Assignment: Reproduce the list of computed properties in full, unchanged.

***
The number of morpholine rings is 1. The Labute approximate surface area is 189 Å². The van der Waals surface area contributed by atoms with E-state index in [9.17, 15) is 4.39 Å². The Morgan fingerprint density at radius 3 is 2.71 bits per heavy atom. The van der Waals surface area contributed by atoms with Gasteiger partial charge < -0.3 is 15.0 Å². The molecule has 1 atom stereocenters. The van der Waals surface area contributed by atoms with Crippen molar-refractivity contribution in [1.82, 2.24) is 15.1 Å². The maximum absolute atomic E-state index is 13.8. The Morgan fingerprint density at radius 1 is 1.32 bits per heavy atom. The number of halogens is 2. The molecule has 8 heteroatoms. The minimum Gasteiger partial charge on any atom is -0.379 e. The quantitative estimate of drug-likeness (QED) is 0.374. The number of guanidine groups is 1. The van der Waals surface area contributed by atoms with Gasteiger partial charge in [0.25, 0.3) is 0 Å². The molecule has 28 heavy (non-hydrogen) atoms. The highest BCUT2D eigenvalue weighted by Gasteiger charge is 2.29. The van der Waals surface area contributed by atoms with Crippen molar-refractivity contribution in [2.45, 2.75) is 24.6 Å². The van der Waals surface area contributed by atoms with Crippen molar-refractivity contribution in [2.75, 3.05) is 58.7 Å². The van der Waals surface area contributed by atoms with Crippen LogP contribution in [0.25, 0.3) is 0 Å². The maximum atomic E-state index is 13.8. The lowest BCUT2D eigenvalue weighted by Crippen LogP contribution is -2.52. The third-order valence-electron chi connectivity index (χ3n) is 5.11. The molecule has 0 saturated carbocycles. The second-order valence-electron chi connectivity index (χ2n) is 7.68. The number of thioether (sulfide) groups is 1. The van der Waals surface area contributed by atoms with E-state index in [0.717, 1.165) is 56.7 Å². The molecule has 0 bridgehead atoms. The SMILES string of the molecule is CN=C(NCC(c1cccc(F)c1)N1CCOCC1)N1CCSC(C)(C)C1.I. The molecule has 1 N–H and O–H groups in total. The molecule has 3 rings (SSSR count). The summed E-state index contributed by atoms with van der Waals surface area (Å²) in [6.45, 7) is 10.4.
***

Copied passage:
The number of morpholine rings is 1. The Labute approximate surface area is 189 Å². The van der Waals surface area contributed by atoms with E-state index in [9.17, 15) is 4.39 Å². The Morgan fingerprint density at radius 3 is 2.71 bits per heavy atom. The van der Waals surface area contributed by atoms with Gasteiger partial charge < -0.3 is 15.0 Å². The molecule has 1 atom stereocenters. The van der Waals surface area contributed by atoms with Crippen molar-refractivity contribution in [1.82, 2.24) is 15.1 Å². The maximum absolute atomic E-state index is 13.8. The Morgan fingerprint density at radius 1 is 1.32 bits per heavy atom. The number of halogens is 2. The molecule has 8 heteroatoms. The minimum Gasteiger partial charge on any atom is -0.379 e. The quantitative estimate of drug-likeness (QED) is 0.374. The number of guanidine groups is 1. The van der Waals surface area contributed by atoms with Gasteiger partial charge in [0.25, 0.3) is 0 Å². The molecule has 28 heavy (non-hydrogen) atoms. The highest BCUT2D eigenvalue weighted by Gasteiger charge is 2.29. The van der Waals surface area contributed by atoms with Crippen molar-refractivity contribution in [2.45, 2.75) is 24.6 Å². The van der Waals surface area contributed by atoms with Crippen molar-refractivity contribution in [2.75, 3.05) is 58.7 Å². The van der Waals surface area contributed by atoms with Crippen LogP contribution in [0.25, 0.3) is 0 Å². The maximum atomic E-state index is 13.8. The lowest BCUT2D eigenvalue weighted by Crippen LogP contribution is -2.52. The third-order valence-electron chi connectivity index (χ3n) is 5.11. The molecule has 0 saturated carbocycles. The second-order valence-electron chi connectivity index (χ2n) is 7.68. The number of thioether (sulfide) groups is 1. The van der Waals surface area contributed by atoms with E-state index in [0.717, 1.165) is 56.7 Å². The molecule has 0 bridgehead atoms. The SMILES string of the molecule is CN=C(NCC(c1cccc(F)c1)N1CCOCC1)N1CCSC(C)(C)C1.I. The molecule has 1 N–H and O–H groups in total. The molecule has 3 rings (SSSR count). The summed E-state index contributed by atoms with van der Waals surface area (Å²) in [6.45, 7) is 10.4.